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  News from the Maryland Veterinary Medical Association                                                   Winter 2013

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Hurricane Sandy and BARCS Evacuation - October 28-30, 2012
by Frederick (Rick) Lewis Jr., DVM

   

Hurricane Sandy slammed the Northeastern United States October 29, 2012 and continued its slow moving broad destructive path through the first week of November. The devastating effects of this wide slow moving superstorm are still being felt across the Northeast, the Central Appalachians and well into New England. Initial estimates (the Washington Post 10/31/2012) suggest that the powerful storm has claimed at least 51 lives and caused up to $20 billion in damage.

Baltimore City Mayor Stephanie Rawlings-Blake kept the public updated on city operations. Travel and parking restrictions began 6 p.m. on October 29 and was lifted at noon on October 30. Mayor Rawlings-Blake stated that “the number one focus throughout this storm, and for the duration of our recovery effort, is public safety.” Some notes from Mayor Rawlings-Blake report (www.baltimorecity.gov on October 29 and 30) that Hurricane Sandy brought 6 ½ inches of rain, sustained winds of 40 mph, wind gusts of 67 mph, 230 trees down (more than ½ in the roads) and as of 10 a.m. October 30, BGE was reporting 220 downed wires and 14,000 customers without power in Baltimore City.

In preparation for Hurricane Sandy dozens of shelter workers, fellow rescue groups, volunteers, and private citizens joined in the emergency evacuation efforts of Baltimore Animal Rescue & Care Shelter (BARCS) which is located in a low-lying flood zone in Baltimore, MD. All 200 plus dogs and cats were safely transported from the shelter to their temporary housing location at the First Mariner Arena where they stayed for the duration of the storm, after which all the animals were safely transported back to the shelter.

Academy Animal Hospital played an important role in this evacuation. Rachel Frock called from BARCS on Sunday, October 28 to advise that the shelter might need to be evacuated Monday morning and asked if we could take“ the thirteen bite/quarantine dogs. I confirmed with my kennel staff and we prepared for their arrival. Rachel called late Sunday to confirm the evacuation order for Monday, October 29 at 8 a.m. issued by Jen Brause, BARCS Executive Director, based on recommendations from the Mayor’s office and the city Emergency Operations Center. The thirteen quarantine dogs were transported by Animal Control Officers of Baltimore City to Academy Animal Hospital at 10 a.m. Monday October 29, 2012. All 13 dogs were identified, logged in by name and animal control identification numbers. A transport ticket was signed by the lead animal control officer delivering the animals, and I cosigned as I received the animals at Academy. I chose to limit the handling and information recording to myself and to veterinary assistant Mary Kate Morris to minimize contact with the quarantined animals. The dogs were fed and runs were cleaned twice a day, or more often if needed. Run cards identified the animal and showed data on food, water, intake, bowel movements and urine output and notations if needed, for example, regarding vomiting or diarrhea, or if the dogs were receiving medications.. The cards were readily visible on the the run door. Data from the run cards were collected and transcribed to a master sheet (the “check all animals record.”)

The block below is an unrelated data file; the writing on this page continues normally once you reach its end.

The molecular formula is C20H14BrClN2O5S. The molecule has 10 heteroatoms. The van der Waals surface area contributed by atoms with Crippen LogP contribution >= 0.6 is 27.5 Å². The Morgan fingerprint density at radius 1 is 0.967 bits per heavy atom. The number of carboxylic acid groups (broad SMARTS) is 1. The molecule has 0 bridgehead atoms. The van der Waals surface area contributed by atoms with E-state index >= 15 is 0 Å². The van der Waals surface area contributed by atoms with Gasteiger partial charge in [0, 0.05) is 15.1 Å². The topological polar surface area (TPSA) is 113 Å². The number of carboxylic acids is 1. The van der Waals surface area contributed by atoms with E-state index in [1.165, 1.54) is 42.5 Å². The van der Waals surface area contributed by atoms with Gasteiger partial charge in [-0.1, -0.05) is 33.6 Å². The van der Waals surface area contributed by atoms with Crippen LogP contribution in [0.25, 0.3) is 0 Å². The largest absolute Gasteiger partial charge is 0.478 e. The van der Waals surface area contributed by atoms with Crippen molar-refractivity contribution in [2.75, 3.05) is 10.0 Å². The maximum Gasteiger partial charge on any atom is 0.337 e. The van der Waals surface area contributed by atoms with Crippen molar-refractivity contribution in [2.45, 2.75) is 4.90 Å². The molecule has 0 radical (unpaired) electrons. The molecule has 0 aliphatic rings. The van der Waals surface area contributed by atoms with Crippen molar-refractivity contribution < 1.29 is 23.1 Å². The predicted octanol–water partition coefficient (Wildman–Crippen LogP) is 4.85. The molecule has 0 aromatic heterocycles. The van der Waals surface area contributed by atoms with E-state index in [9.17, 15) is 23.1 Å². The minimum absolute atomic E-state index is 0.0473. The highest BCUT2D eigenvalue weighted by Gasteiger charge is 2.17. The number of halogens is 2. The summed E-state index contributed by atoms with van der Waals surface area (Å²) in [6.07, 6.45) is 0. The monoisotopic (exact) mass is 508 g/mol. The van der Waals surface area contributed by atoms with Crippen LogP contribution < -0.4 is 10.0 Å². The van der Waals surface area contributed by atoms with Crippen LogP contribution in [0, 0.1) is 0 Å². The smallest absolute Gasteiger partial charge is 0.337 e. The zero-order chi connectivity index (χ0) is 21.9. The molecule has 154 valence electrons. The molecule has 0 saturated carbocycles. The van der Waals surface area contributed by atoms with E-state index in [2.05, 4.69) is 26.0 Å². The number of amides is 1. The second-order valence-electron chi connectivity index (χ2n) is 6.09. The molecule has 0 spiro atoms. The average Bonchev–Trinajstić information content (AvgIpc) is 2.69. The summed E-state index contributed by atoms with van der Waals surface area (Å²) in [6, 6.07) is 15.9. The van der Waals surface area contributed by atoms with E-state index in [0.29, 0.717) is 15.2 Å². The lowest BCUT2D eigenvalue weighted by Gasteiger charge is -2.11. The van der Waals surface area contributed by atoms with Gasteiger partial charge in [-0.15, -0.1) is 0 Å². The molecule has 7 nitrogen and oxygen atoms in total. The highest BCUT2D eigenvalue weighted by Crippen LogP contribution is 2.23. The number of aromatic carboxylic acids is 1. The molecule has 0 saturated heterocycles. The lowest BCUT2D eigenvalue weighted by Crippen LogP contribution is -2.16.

The dogs were discharged to Animal Control Officer on October 31. A transport ticket was made as noted above, this time from Academy to Animal Control Officers for return to BARCS/Animal Control facility. The “chain of custody” is maintained and identified on records. Complete and accurate record keeping and an unbroken “chain of custody” are very important elements when handling cases for Animal Control.The hospital was staffed around the clock from Sunday October 28 through Wednesday October 31 twenty-four hours for security and care of the animals.